More Luzerne County Election Board applicants interviewed

Luzerne County Council now has more prospective appointees for two vacant election board seats that must be filled by one Republican and one Democrat.

County council is set to vote on the appointments Tuesday.

Before Monday, the only applicants that had completed public interviews and met eligibility requirements were Republican Roxanne Arreguin, of West Pittston, and Democrat Audrey Serniak, of Plains Township, who had served on the board from July 2019 through 2023.

A council committee conducted additional interviews Monday night to add these new election board applicants to the eligibility list — Republican Rick Morelli and Democrats Albert Flora and Albert Schlosser

Three others interviewed by the committee — Democrats Peter T. Bard and Debra Yanuzzi and Republican Scott Tomkins — had initially applied for the election board but were ineligible under county home rule charter restrictions.

Bard, Yanuzzi and Tomkins were still interviewed because they were interested in openings on other boards that don’t carry the same restrictions.

Bard, of Hazle Township, was ineligible for the election board because he was not a member of the same political party continuously the last five years as required.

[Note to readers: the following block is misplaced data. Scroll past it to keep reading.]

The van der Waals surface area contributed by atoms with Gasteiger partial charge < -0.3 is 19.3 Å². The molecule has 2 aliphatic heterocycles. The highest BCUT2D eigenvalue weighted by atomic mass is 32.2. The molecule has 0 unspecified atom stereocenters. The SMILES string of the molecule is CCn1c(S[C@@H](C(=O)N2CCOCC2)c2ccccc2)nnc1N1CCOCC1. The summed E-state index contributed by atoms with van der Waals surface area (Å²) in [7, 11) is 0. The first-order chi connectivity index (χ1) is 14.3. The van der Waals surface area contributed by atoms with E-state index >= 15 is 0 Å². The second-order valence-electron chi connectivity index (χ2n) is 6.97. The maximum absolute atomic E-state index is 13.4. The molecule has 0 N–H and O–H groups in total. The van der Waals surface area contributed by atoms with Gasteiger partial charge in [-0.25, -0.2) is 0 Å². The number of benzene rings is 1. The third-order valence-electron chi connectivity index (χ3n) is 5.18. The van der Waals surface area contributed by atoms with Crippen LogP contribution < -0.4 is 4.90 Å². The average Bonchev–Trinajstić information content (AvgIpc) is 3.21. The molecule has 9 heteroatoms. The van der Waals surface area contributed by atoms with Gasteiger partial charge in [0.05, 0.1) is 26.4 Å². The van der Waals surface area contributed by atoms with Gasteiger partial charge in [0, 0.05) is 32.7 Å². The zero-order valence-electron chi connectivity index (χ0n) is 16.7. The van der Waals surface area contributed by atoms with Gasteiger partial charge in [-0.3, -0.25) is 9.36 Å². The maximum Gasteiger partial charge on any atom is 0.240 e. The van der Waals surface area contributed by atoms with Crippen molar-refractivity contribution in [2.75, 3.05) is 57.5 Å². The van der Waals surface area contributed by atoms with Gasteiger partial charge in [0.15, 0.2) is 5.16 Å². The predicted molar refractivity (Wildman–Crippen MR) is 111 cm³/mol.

Tomkins, of Bear Creek Township, and Yanuzzi, of Sugarloaf Township, were Election Day poll workers, and county officials have said poll workers cannot be appointed to the election board because they receive payment from the county, which would be a charter prohibition.

This poll worker restriction also had prevented Democrat Peter Wolman, of Jackson Township, from making it on the election board eligibility list for the current opening.

Some background on the board applicants interviewed Monday:

Morelli, of Sugarloaf Township, works as a strategic account executive and served as a county councilman twice. He also served on the commission that drafted the home rule charter, the home rule transition committee and the volunteer manager search committee activated in 2021.

Morelli said he applied for the election board because he is a big proponent of the county’s home rule structure and wants its successes to continue.

He said his past experiences running for office and in county government could “add value” to the election board.

A major presidential election is coming up, and it is important the public has confidence in the election, Morelli said.

Flora, of Wilkes-Barre, is a self-employed attorney in private practice and had served as county chief public defender in the past.

Flora said he decided to apply for the election board because it is “critical to the democratic process” and surprising to him that more citizens had not stepped up.

He said he wants to serve in the seat to give back to the community that helped him have a successful law practice.

Flora emphasized he would follow facts and adhere to the law if he is appointed and would not be influenced by politics.

He would try to build consensus of opinion among the board, if possible, but said the board must proceed based on majority decision.

Schlosser, of Hanover Township, is retired and said he most recently worked for three decades at Wilkes-Barre General Hospital — the last 20 years as a patient advocate.